In college basketball, teams can be too good for their own good. It is dangerous to be judged one of the 16 best in the country the day of the NCAA chooses who will play for the national championship, to be given what is meant to be an honor but more and more seems a curse. The latest lament, the sad song of hoops is: "Nobody wants a bye."

For the second straight season, several teams with byes in the first round of the NCAA playoffs have gone bye-bye in the second. Some have been two-time losers to the big, bad bye, among them arguably the finest regular-season teams in the land over that period, De Paul and Oregon State.

"I will repeat what I told you last year," Oregon State Coach Ralph Miller said when Kansas State had beaten his team in the West regional Saturday. "I think all the teams should start playing at the same time. the bye seems more of a handicap than anything else. I don't know why, but it definitely seems that way."

It surely does. A year ago six of the 16 teams with byes -- Notre Dame, North Carolina, St. John's, De Paul, Brigham Young and Oregon State -- lost in the second round. Saturday, half the teams with byes -- De Paul, Oregon State, Louisville and UCLA -- lost. Today, four more giants -- Kentucky, Arizona State, Wake Forest and Iowa -- were slain. In all, eight of the top 13 teams were beaten in the round of 32.

And Gene Bartow has gone from being a coaching Goliath to a coaching David. At Alabama-Birmingham, Bartow beat Kentucky today. He may go further in the NCAA tournament this year than he did with better players at UCLA.

This weekend's madness is enough for the NCAA is seriously reconsider its playoff structure, to in fact add even more teams next year -- 16 to be exact -- and move steadily toward the ideal format: letting every Division I school into the tournament. All 257.

In theory, a bye should be welcomed. It gives a team some much-needed rest after a season that gets increasingly wearisome, especially with so many postseason conference tournaments. The players have a few extra moments to themselves, perhaps a chance to actually get reacquainted with their professors.

In reality, a bye is counterproductive. Mainly, it does not offer what it is supposed to -- the easiest way to the next round. It even creates an unnatural situation, for at this time of year -- after from 25 to 30 games -- rest is almost a burden for the best teams.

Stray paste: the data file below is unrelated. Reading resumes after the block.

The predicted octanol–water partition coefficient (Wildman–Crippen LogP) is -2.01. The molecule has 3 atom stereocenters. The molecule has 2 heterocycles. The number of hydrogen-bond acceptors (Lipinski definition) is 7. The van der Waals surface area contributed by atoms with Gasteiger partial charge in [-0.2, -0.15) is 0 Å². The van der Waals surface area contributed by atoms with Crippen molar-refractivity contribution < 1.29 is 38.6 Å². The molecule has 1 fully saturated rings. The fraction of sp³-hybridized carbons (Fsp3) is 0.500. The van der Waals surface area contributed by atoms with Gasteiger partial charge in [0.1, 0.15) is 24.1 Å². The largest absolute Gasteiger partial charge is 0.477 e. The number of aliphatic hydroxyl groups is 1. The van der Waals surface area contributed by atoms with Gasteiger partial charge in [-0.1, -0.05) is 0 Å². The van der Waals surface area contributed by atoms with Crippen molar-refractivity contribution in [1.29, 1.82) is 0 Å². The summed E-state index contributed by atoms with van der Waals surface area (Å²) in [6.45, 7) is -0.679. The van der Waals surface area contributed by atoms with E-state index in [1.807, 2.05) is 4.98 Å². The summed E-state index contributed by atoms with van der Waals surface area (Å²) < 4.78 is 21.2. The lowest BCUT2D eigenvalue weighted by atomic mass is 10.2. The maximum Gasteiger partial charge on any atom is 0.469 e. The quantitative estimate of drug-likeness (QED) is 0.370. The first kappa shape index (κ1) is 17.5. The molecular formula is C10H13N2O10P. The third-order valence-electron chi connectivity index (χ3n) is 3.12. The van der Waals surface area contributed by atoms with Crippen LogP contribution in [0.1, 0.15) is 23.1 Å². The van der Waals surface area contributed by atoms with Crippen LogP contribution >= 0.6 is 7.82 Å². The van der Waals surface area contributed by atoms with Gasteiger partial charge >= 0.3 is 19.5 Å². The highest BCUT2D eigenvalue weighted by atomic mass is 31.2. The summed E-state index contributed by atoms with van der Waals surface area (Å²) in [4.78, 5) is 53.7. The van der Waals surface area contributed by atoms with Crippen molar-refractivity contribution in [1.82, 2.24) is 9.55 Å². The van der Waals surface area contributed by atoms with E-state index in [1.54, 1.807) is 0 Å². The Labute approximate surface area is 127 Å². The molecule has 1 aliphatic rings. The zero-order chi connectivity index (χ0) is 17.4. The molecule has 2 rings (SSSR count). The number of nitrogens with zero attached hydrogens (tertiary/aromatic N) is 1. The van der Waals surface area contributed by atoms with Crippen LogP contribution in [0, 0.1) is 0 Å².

Everybody is used to playing at least twice a week all year, in some sort of Tuesday-Friday or Wednesday-Saturday pattern. Many conferences top this with three-day playoff binges that decide their champions. The best teams, the ones building for the NCAAs, usually want to play as soon as possible rather than risk the lethargy that comes with rest.

The best way to continue that flow is to play an inferior team early in the NCAAs and move on to somebody tougher two days later. Which is what happens to the second-echelon NCAA teams, Nos. 17 to 32, the ones who just missed the byes but clearly merited being in the field.

It is what Al McGuire calls "getting the monkey off your back," becoming acclimated to the pressure of being in the NCAAs without losing the momentum developed late in the regular season.

What the NCAA tournament needs is more monkeys. Little ones.

Next year Walter Byers and the other NCAA thinkers should increase the 48-team field to 64, which means that everyone begins play at the same time. And the 16 teams considered to be the best in the field should play the 16 regarded as the worst.

Dean Smith and North Carolina also have been particularly embarrassed in the NCAAs after getting byes, losing to such as Texas A&M and Penn. There even was a pool by some ornery writers before this season about which obscure school would upset the Heels early in the NCAAs.

Why such a splendid coach suffered so can be explained by a combination of factors in addition to the bye: the important of winning the ACC championship, the increasing equality of teams throughout the country and, perhaps most important, the fact that Smith has not had players as special as James Worthy and Sam Perkins up front in recent memory.

Carolina had no such miseries today against Pitt. Smith has gone to extraordinary lengths with this relatively inexperienced team to make it as pressure resistant as possible. His schedule has been as tough as any in the country.

In addition to an ACC schedule that included four NCAA and two NIT teams, Carolina beat Georgetown in the Great Alaska Shootout. It won that championship over Arkansas, which advanced to the round of 16 Saturday. The Heels also beat Indiana and lost to Kansas, two other teams that made the final 16 teams.

The most overrated conference this season, the last two days have shown, is the Pac-10. The league champion, Oregon State, lost by two points to the runner-up in the Big Eight, Kansas State. UCLA and Arizona State were humiliated, the Sun Devils to the point that the television commentators gave the most valuable player award to Tony Guy with 12 minutes left in the game.

Last season's Cinderella in sneakers, UCLA, was one of the dragons this season, ill tempered and internally festering to the point where Coach Larry Brown is likely to leave for the NBA New Jersey Nets. The primary reason is money.

Pro and college, coaches must endure snipers when high expectations go unrealized. The difference between what the Nets and Bruins pay, estimated to be more than $18,000 per season, will make Brown's fate more bearable.